I am utterly and completely fascinated by the saga of Theranos. The story is so insane it’s hard to believe it is true, and every new bit of information makes you wonder all over again how it all unfolded. Now ABC has waded into the discussion with a podcast expanding on their research on Theranos for an episode of Nightline!
For anyone who is scratching their head or wondering why Theranos sounds familiar, here’s the very short version: A 19-year-old entrepreneur named Elizabeth Holmes dropped out of Stanford and started a blood analysis business called Theranos. Holmes claimed she had worked out a way to execute complex blood tests from tiny droplets of blood, as opposed to the vials that are normally drawn. Many scientists believed this was wholly impossible, but Holmes managed to raise significant venture capital money, hire a great deal of Silicon Valley talent, convince everyone she was the next Steve Jobs, even get Walgreens to agree to use their devices in-store. The whole thing turned out to be a scam, the machines never worked because, as many said from the start, the science was impossible, and now Holmes is facing jail time. There’s a lot more to the story than that, but that’s the basic outline.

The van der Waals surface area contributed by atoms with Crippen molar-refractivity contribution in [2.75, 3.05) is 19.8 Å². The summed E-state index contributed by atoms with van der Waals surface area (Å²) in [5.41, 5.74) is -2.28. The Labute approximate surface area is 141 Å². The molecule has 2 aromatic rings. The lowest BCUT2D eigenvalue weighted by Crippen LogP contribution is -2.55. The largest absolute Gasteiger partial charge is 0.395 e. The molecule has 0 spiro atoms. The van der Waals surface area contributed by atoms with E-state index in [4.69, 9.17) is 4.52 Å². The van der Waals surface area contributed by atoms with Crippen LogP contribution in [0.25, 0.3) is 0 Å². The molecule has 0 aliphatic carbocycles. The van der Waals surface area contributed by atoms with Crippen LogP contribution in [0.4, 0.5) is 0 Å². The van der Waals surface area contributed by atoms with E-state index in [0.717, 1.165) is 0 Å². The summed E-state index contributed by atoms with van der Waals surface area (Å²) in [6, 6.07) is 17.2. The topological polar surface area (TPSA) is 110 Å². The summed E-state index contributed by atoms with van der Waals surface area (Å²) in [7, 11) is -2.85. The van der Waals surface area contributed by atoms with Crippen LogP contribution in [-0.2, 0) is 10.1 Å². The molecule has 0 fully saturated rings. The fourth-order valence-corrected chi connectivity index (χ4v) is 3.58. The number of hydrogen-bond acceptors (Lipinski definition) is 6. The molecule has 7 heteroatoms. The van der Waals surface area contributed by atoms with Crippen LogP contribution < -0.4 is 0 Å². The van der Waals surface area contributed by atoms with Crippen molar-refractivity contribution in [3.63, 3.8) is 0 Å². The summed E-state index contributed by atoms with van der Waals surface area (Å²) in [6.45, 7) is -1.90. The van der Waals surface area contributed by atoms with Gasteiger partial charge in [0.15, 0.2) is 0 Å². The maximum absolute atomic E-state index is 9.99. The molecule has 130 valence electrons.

John Carreyrou, a reporter for the Wall Street Journal, investigated Theranos for years and eventually wrote a book, “Bad Blood” about the company’s wild growth and unethical behavior. It’s a remarkably thrilling tale and a must-read (I finished it in 2 days!). But now “The Dropout” is taking that even further, with a planned 6-episode podcast and interviews with former Theranos employees. Remember, Theranos was supposed to be a major success story and boasted people like Henry Kissinger on their board. They were estimated at being worth $9 BILLION, but their product DID NOT WORK! Sadly, a high-level employee of Theranos committed suicide, and his family believes the unethical behavior and expectations at Theranos were major contributors to his mental health decline. The more we learn about what happened at Theranos, the sadder the story becomes.
Somehow, Theranos had enough friends in high places that they managed to convince many otherwise intelligent people to buy into their story. Notably, TechCrunch threw an absolute hissy fit when the Wall Street Journal first came after Theranos; we covered it here at Gear Diary and pointed out that the Wall Street Journal probably wasn’t besmirching a startup for the hell of it.
The more information trickles out, the crazier this story becomes. It’s one thing to trot out a phone model and pretend it is ready for mass production, but to fake blood tests and convince companies to buy into it requires hitting new heights of guts and new lows of ethical standards. The first episode of The Dropout is up, and new ones will be out every Wednesday. Already, it’s a crazy story, and the podcast is still covering a point in the company’s history that is 10 years before everything blew up!